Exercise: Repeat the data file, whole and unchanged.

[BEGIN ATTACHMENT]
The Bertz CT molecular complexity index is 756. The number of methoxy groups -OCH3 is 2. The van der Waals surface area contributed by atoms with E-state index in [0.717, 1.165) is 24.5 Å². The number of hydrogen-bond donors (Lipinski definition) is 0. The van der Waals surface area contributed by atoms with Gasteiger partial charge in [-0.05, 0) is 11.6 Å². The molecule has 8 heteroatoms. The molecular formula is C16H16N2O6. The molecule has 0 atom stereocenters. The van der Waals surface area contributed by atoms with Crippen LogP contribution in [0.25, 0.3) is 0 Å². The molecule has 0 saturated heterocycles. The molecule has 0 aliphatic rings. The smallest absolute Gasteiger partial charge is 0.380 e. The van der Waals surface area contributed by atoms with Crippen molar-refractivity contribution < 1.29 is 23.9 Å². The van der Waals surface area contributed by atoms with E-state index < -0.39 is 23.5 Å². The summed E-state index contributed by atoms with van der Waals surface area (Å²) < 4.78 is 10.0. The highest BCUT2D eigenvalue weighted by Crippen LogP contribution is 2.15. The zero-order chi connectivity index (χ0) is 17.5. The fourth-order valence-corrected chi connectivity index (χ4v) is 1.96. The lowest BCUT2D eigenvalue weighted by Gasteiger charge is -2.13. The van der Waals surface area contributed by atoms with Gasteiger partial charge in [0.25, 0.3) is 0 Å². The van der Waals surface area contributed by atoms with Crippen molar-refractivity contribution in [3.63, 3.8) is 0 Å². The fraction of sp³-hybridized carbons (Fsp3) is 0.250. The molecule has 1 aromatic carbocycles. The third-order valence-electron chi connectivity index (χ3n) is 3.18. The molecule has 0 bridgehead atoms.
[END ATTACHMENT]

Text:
The Bertz CT molecular complexity index is 756. The number of methoxy groups -OCH3 is 2. The van der Waals surface area contributed by atoms with E-state index in [0.717, 1.165) is 24.5 Å². The number of hydrogen-bond donors (Lipinski definition) is 0. The van der Waals surface area contributed by atoms with Gasteiger partial charge in [-0.05, 0) is 11.6 Å². The molecule has 8 heteroatoms. The molecular formula is C16H16N2O6. The molecule has 0 atom stereocenters. The van der Waals surface area contributed by atoms with Crippen LogP contribution in [0.25, 0.3) is 0 Å². The molecule has 0 saturated heterocycles. The molecule has 0 aliphatic rings. The smallest absolute Gasteiger partial charge is 0.380 e. The van der Waals surface area contributed by atoms with Crippen molar-refractivity contribution < 1.29 is 23.9 Å². The van der Waals surface area contributed by atoms with E-state index < -0.39 is 23.5 Å². The summed E-state index contributed by atoms with van der Waals surface area (Å²) < 4.78 is 10.0. The highest BCUT2D eigenvalue weighted by Crippen LogP contribution is 2.15. The zero-order chi connectivity index (χ0) is 17.5. The fourth-order valence-corrected chi connectivity index (χ4v) is 1.96. The lowest BCUT2D eigenvalue weighted by Gasteiger charge is -2.13. The van der Waals surface area contributed by atoms with Gasteiger partial charge in [0.25, 0.3) is 0 Å². The van der Waals surface area contributed by atoms with Crippen molar-refractivity contribution in [3.63, 3.8) is 0 Å². The fraction of sp³-hybridized carbons (Fsp3) is 0.250. The molecule has 1 aromatic carbocycles. The third-order valence-electron chi connectivity index (χ3n) is 3.18. The molecule has 0 bridgehead atoms.